The Pack is 2-0, but I feel the defense is giving up too many points. Thank God we have Aaron Rodgers.

You just described in two succinct sentences the essence of the modern game.

Josh from Harrisburg, PA

What did you see from Cam Newton?

He’s a huge talent. He’ll be more than a face-of-the-franchise player. He’ll be a face-of-the-league player. He has a great feel for the game and he keeps his eyes downfield, which surprised me for a guy coming out of a spread offense. He looks to pass, not run. He has a big arm, but he doesn’t use it unless he throws deep, and I think that’s something Mike Shula is going to work on with him. There were times that Newton needed to cut it loose, but he didn’t. Shula will teach him to step into his throws and cut it loose, when the need arises. At this juncture, he’s a touch passer, but he’s a touch passer that has the arm strength to be a rocket-launcher. That’ll come with work on his mechanics. Newton is what the scouts refer to as a “New Age” quarterback. He can beat you with his arm and his legs. As time goes on, he’ll use his legs less often. That’s the part I like most about him. He wants to be a passer. That’s the difference between Newton and the other “New Age” guys. Their first instinct is to run. Newton stays in the pocket a long time; he wants to throw.

Eric from Wausau, WI

Who's the most brilliant player you've been around?

Mike Reid. I didn’t cover the team on which he played, but I covered games in which he played and I interviewed him. Reid quit football at the height of his career, when he was one of the two-best defensive tackles in the game, to become a concert pianist. Playing football wasn’t enough for him. He needed a greater challenge. His mind was more important to him than his body.

Jonathan from Jacksonville, FL

Apparently three media members were kicked out of the press box of the Auburn-Clemson game for cheering too much. Has anything like this happened at a press box you were at?

No. That’s funny. That reminds me of a story. I was sitting near a radio guy doing a broadcast of a high school basketball game, when he said: “In this reporter’s unbiased opinion, we are getting screwed.”

Nick from Watermill, NY

Why does the NFL require reporting injuries each week and why the bother with classifications of doubtful, questionable or probable?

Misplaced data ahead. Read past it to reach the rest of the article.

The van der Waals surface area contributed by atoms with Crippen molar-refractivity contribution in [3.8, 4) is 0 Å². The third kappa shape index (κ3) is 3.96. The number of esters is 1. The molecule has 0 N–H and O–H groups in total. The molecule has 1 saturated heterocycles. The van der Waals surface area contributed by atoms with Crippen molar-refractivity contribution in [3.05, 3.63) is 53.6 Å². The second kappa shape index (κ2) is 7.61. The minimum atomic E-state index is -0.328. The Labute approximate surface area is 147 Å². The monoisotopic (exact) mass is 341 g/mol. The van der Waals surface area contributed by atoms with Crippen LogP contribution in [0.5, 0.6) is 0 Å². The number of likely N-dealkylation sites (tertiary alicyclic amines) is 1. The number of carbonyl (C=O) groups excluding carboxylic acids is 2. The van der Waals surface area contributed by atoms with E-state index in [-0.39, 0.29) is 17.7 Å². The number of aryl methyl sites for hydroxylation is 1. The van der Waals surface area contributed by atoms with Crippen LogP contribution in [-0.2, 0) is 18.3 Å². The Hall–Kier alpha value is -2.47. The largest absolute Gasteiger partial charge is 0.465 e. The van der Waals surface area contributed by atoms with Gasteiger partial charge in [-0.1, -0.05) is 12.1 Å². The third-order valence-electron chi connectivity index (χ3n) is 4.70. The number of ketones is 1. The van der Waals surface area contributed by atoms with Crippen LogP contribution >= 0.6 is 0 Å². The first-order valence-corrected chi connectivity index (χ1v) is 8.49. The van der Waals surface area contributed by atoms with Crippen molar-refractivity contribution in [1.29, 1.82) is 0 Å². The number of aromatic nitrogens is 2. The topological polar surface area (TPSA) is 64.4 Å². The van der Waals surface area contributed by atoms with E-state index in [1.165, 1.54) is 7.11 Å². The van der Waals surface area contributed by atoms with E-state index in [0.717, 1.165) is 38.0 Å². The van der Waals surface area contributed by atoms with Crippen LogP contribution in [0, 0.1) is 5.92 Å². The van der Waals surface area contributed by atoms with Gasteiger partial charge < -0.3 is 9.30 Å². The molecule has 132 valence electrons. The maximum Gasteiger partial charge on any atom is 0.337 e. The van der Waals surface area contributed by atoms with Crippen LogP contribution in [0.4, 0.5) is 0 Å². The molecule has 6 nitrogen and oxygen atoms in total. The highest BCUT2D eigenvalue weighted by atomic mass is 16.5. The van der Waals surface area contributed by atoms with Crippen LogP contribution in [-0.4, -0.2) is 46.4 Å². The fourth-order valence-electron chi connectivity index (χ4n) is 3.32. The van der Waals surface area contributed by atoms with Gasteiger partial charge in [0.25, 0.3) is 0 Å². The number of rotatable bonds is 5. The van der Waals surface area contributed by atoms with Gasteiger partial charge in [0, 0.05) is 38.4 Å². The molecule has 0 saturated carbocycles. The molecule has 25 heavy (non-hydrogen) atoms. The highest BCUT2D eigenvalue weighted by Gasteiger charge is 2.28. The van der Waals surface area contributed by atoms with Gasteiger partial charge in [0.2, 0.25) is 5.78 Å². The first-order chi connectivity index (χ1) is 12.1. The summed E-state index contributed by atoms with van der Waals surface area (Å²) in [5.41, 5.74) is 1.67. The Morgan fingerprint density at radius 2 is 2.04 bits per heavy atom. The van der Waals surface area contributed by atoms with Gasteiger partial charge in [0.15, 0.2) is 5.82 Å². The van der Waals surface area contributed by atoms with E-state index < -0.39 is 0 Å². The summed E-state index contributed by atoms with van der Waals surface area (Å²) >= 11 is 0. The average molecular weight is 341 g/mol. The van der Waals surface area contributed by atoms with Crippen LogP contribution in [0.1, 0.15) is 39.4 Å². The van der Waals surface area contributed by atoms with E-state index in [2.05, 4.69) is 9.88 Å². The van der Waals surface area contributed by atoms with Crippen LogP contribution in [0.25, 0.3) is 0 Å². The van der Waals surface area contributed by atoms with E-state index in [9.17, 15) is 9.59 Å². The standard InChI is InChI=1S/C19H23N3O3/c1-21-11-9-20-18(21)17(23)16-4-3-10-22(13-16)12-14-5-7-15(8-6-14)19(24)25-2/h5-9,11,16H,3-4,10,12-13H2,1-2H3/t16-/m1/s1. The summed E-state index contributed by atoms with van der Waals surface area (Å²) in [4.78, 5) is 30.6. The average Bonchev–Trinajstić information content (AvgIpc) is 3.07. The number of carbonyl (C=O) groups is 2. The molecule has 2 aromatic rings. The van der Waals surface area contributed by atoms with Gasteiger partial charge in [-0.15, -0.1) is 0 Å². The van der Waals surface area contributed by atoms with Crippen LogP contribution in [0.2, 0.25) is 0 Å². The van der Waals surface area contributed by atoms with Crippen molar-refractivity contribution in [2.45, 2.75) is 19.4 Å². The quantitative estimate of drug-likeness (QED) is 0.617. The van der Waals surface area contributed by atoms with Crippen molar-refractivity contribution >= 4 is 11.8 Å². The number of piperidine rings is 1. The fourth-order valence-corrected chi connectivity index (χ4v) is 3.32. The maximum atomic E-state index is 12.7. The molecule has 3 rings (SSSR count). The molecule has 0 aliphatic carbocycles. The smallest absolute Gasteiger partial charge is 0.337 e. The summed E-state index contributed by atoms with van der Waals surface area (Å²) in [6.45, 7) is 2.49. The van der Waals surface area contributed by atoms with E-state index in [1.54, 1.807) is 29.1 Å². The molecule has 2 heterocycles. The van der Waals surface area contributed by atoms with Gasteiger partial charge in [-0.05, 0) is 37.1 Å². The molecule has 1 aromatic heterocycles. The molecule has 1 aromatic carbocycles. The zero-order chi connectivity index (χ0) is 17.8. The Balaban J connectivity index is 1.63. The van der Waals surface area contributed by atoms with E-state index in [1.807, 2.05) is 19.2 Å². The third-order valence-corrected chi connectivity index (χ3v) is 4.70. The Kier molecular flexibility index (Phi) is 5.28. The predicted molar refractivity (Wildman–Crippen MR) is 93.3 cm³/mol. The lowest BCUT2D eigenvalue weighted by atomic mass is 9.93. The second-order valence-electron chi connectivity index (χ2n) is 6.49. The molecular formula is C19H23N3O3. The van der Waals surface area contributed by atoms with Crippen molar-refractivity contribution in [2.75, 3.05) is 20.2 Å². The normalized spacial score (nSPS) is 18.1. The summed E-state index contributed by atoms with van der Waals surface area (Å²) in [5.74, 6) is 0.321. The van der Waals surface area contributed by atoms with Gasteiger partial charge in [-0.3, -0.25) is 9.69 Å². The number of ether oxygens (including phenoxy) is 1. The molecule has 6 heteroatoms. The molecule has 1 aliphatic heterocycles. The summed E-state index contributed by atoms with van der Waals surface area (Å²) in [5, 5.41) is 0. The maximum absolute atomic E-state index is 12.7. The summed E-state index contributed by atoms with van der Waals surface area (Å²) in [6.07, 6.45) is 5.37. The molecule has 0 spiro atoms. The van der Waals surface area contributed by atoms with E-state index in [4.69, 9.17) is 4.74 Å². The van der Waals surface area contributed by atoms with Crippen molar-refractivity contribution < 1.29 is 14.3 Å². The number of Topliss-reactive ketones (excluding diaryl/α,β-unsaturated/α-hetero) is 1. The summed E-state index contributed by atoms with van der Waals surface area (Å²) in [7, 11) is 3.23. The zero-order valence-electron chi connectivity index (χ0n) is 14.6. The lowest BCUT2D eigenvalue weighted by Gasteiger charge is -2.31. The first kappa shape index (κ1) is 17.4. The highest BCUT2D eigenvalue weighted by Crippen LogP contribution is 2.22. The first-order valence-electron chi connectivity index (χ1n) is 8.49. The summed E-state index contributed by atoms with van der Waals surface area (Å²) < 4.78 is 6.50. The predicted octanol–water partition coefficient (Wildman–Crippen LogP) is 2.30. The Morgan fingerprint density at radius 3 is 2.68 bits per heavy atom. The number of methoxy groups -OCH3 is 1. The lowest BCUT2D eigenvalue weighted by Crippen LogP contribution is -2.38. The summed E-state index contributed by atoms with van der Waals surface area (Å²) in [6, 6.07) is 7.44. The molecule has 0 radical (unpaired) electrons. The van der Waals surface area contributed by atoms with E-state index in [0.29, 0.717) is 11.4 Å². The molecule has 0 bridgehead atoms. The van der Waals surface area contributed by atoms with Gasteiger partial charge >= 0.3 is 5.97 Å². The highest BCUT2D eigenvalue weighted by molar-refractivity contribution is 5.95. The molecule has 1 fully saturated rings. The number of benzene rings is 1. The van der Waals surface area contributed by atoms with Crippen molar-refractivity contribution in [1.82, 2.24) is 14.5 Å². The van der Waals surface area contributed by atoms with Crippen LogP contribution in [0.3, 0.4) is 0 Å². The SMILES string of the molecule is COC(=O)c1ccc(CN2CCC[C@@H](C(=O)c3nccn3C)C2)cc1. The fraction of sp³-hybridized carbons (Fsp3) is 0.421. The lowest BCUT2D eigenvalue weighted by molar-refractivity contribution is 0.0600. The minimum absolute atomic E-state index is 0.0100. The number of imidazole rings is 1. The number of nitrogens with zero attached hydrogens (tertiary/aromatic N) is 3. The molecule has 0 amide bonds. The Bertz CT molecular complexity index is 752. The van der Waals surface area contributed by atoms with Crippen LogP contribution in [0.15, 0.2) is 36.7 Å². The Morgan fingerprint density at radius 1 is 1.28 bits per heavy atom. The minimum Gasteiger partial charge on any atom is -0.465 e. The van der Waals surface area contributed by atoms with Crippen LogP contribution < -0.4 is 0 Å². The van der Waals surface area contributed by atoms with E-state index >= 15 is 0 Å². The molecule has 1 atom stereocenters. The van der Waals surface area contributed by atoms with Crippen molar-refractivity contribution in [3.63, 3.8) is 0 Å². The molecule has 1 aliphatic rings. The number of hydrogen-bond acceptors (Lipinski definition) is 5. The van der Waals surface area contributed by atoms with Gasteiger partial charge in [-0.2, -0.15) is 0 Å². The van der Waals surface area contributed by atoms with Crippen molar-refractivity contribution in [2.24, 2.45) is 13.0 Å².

Transparency is a good thing. It keeps cynics from accusing a team of manipulating medical information for nefarious reasons.

Lukas from Sayulita, Mexico

In regards to the kneel-down by the QB before the half, has anyone ever used that as a ploy and tricked the other team for a score? Is that even legal?

Sure it’s legal. I haven’t seen it happen, but I know Dan Marino once faked a spike and threw a touchdown pass – I think it was a game-winning touchdown pass – against the Jets.

Frank from Elsmere, KY

Hey, Vic, I've been a Packers fan for most of my life, but along the way I've noticed that most people either love the Packers or hate the Packers. Do you think the Packers are the most hated/loved team in the NFL?

I have never known anyone to say to me that they hate the Packers. I mean that. People hate the Steelers, the Cowboys, the Raiders, etc., but I have never heard anyone say they hate the Packers. Maybe I’ll hear it this week. It’s almost as though there’s a rule that you can’t hate the Packers.

Griffin from West Bend, WI

If offensive linemen could first use their hands to block in 1978, what were they doing before that? Use their shoulders only?

Shoulders and forearms. When the ball was snapped, offensive linemen would grab their jerseys with their hands. At the same time, they were getting hit in the head by defensive linemen, who were permitted to use a tactic known as the “head slap.” Give it a try some time. Grab your shirt as someone hits you in the head. It’ll give you a feel for what it was like to play pro football in the years before 1978. Oh, and by the way, if you got your hands the least little bit away from your body, it was holding, and holding was a 15-yard penalty back then.

Sam from Burlington, WI

With the passing game becoming more and more dominant in the NFL, will teams start looking harder at quarterbacks that ran spread systems in college?

Sure; they have no choice but to look at those guys. The “New Age” quarterback is upon us.